Women in Black
Why doesn't baseball have more female umpires?
Ria Cortesio, a woman umpire, called Thursday's spring training game between the Arizona Diamondbacks and Chicago Cubs in Mesa, Ariz.—the first time in almost 20 years that a female umpire made it to a major league exhibition game. Why doesn't baseball have more female umpires?
Little League baseball is still a boys' game. Young girls tend to play softball or another sport, so they rarely join baseball teams in high school or college. And since many prospective umpires are former baseball players, there's an especially small pool of women who have a passion for umpiring. Each year, just a handful of women enroll at one of the country's two umpire schools. No wonder there have been just six women umpires in the history of minor league baseball, and none in the major leagues.
To become an umpire, men and women alike must fork over $2,000 to $3,000 in tuition and spend a few weeks working on their stance, calls, strike zone, field positioning, and voice control. (After that, getting to the major leagues is a long shot no matter what gender you are.) Only the top 50 students in the country—out of a total of about 300—get sent to an evaluation camp run by the Professional Baseball Umpire Corp., the organization in charge of hiring for the minor leagues. There, the would-be umps compete for about a dozen spots on the lowest rung of baseball, the rookie league. PBUC observers grade umpires on their ability to call accurate pitches, handle the strike zone, and control the game.
Once in the rookie league, advancement is glacial and paychecks minuscule. Jobs open only if someone at the next level, Class A, is promoted or leaves altogether. Someone who can't move up—from rookie to A, Double-A, then Triple-A—eventually gets fired. Cortesio's chance to call a spring training game means that MLB officials think highly of her—and that she's accrued seniority. (After four years in Double-A, she's fifth in line to move into Triple-A this season.)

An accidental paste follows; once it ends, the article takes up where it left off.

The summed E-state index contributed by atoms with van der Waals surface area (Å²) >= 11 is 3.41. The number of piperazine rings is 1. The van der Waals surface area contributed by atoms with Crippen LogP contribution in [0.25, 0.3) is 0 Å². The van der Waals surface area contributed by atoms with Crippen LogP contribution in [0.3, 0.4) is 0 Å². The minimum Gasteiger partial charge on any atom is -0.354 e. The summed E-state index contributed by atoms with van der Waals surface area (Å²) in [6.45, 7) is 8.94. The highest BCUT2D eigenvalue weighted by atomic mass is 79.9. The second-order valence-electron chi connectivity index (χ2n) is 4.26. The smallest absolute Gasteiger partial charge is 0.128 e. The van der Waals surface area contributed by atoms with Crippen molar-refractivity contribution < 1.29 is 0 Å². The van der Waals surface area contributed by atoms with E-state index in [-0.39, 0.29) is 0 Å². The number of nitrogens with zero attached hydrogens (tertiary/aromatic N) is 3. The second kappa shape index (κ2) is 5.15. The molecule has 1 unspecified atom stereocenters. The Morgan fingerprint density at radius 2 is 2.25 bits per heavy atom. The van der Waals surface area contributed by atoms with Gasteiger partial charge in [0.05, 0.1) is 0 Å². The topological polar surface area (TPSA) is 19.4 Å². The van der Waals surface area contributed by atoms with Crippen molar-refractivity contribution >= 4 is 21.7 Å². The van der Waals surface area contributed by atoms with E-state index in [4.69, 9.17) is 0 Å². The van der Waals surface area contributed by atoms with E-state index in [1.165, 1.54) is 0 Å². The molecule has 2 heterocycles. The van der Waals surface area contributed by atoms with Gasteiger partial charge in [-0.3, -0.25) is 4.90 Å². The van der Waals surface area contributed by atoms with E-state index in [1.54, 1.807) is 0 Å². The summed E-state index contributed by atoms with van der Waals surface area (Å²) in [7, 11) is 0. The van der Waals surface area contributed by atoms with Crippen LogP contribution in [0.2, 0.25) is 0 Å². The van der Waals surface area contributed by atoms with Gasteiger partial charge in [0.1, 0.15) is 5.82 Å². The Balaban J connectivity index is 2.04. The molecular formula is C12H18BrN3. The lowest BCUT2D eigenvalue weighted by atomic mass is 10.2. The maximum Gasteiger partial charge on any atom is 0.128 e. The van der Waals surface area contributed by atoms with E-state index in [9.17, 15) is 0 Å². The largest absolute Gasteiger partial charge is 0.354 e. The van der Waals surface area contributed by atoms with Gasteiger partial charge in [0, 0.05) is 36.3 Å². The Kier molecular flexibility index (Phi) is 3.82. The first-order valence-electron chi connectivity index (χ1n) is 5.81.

Women have had a shot at professional umpiring only since 1972, when a secretary named Bernie Gera won a five-year-long lawsuit for the right to ump. The New York State Human Rights Commission finally ruled in her favor, and she was hired at the Class-A level. When she reversed a call during her first game, Nolan Campbell, the manager of the Auburn Phillies, yelled that she had made two mistakes: "The first was you put on that uniform and came out here as an umpire. Your second mistake was you left the kitchen." When the game ended, Gera resigned.
The most successful female umpire was Pam Postema, who spent 13 years in the minor leagues, including seven in Triple-A. She almost broke into the majors—calling two years of spring training games at her peak—but she was dropped in 1989, supposedly for ejecting too many players. She later sued the major leagues, the Triple-A Alliance, and the Baseball Umpire Development Program for sex discrimination. In her book You've Got to Have Balls to Make It in This League, she says there's no worse crime in baseball than being a woman. (The NBA has been more open to female authority: Dee Kantner and Violet Palmer joined as referees in 1997.)
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Explainer thanks Jean Ardell, author of Breaking Into Baseball, Jim Ferguson of Minor League Baseball, Rod Nelson of the Society for American Baseball Research, and Mike Teevan of Major League Baseball.
Michelle Tsai is a Beijing-based writer working on a book about Chinatowns on six continents. She blogs at ChinatownStories.com.
Illustration by Mark Alan Stamaty.